Sunday, July 17, 2005

The Good-Turing Estimator

Suppose you're sampling from a distribution, say of English words. You see a word, update its count, and repeat for a number of trials. After some trials, you will have counts that give you some idea of the frequency of words, and the simple process of normalizing the word counts by dividing by the total number of samples yields a distribution, the maximum likelihood estimator, that represents your best guess of the original distribution.

But is it ? The problem with this process is that it assigns all probabilities to things you have already seen. Any element you haven't seen is given a probability of zero, which seems wrong, as well as implying that you will never predict seeing a new element if you rely on the estimated distribution to predic tthe next item.

This seemingly dry problem has a rather colorful history. Back during World War II, the Allied forces had a crack team of cryptographers dedicated to decoding Enigma, the German code used to transmit messages to German commanders in the field. Alan Turing was heavily involved with this effort, which was fictionalized quite dramatically in Neal Stephenson's book, "Cryptonomicon".

At the time, British forces had captures the codebook used by the Germans to generate keys for their messages, and the problem that I. J. Good and Turing faced was how to determine the distribution governing which pages of the books were chosen. Messages that they decrypted told them which page a particular message had come from ("the sample").

I'll get to their solution in a second. But firstly, it's worth noting that this problem was examined long before Good and Turing. Laplace suggested adding one to each count before normalizing, thus guaranteeing that elements not seen had a non-zero probability. More precisely, the probability of seeing a new element was then given by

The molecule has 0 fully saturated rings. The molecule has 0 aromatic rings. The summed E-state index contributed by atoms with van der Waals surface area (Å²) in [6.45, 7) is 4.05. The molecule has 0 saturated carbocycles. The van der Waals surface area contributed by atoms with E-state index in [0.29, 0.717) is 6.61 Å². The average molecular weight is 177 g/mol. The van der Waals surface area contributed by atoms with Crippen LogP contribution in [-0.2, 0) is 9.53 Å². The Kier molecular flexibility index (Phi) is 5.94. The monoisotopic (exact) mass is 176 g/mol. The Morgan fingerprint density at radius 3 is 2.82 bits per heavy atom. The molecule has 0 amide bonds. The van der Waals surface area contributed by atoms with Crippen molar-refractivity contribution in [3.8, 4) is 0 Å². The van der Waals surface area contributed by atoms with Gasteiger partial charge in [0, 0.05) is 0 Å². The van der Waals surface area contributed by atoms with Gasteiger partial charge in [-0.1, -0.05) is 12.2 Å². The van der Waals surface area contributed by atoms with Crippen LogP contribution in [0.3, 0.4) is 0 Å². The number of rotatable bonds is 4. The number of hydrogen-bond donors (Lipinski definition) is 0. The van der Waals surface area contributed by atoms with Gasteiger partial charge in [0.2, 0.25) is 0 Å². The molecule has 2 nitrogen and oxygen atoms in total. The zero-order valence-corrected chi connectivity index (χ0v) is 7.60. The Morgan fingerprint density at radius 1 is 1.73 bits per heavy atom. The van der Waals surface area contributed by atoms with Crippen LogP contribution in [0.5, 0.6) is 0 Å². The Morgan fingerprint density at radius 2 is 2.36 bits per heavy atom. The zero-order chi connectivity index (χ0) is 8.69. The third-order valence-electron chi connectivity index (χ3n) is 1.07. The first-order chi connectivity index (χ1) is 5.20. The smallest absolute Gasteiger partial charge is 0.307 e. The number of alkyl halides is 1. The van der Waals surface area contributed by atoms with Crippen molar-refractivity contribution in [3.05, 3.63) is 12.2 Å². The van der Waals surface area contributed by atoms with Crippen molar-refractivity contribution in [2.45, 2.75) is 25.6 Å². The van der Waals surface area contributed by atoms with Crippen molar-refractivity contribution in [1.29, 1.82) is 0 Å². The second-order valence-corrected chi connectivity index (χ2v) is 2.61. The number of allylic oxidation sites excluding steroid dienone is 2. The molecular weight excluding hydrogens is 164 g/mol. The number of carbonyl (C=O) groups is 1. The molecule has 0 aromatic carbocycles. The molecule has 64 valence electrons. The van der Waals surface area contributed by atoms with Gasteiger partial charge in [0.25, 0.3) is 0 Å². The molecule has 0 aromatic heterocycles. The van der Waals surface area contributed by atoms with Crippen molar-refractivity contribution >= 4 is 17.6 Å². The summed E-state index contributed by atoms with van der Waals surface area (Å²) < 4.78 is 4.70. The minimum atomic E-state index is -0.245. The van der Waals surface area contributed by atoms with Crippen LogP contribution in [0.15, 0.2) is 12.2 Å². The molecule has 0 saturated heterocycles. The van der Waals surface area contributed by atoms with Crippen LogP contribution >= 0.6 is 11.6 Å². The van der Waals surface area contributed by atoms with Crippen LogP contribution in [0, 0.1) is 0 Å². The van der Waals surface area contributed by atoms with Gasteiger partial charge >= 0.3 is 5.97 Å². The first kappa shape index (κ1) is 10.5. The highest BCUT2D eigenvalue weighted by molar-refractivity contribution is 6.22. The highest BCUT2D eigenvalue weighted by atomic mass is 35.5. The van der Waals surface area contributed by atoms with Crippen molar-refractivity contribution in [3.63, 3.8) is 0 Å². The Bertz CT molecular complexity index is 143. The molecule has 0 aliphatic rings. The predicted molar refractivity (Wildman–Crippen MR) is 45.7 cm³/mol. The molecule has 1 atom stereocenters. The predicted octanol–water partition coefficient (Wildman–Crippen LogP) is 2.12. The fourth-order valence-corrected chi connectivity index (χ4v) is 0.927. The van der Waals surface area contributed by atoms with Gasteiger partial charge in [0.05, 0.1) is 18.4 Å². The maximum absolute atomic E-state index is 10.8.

Pr(new) = (n - n>=1)/(n + s),

where n is the number of elements in the universe, s is the number of samples, and n>=1 is the number of elements seen thus far.

This is called the "add-one" solution for obvious reasons, and other constants were suggested as well (Krichevsky and Trofimov suggested an "add-1/2" solution that has some optimality properties). But in general, these methods were really only suitable for small universe sizes, where the number of samples was likely to be larger than the number of elements.

Good and Turing proposed an estimator that, in a bizarre twist, not only include terms relating to the frequency of elements, but also include terms that relate to the frequency of frequency of elements. A general form of the estimator they use is given as follows.

For a given word X, let r be the number of times you've seen X, and let Nr be the number of different words seen exactly r times. Then the probability of seeing X in the next sampling step (after seeing N samples) is

Pr(X) = [(r+1)/N] * [E(Nr)/E(Nr+1)].

Notice how the expected values of the frequencies Nr appear in the expression. Also, glossed over is a rather nontrivial issue of how to compute E(Nr), in a process called smoothing that accounts for many of the Good-Turing variants.

Good later wrote that Turing had some "intuitive demonstration" for the validity of this formula. It has been very successful in natural language processing since then, but a clear understanding of how it works has eluded researchers. The amount of work on this estimator is too voluminous to detail here; it's probably easiest to start backwards, with a recent paper in FOCS by Orlitsky, Santhanam and Zhang, and a slightly older paper in COLT by McAllester and Schapire.

p.s This was prompted by some delightful conversations I had about estimators with Alon Orlitsky and Suhas Diggavi when I was at EPFL visiting Suhas and giving this talk.
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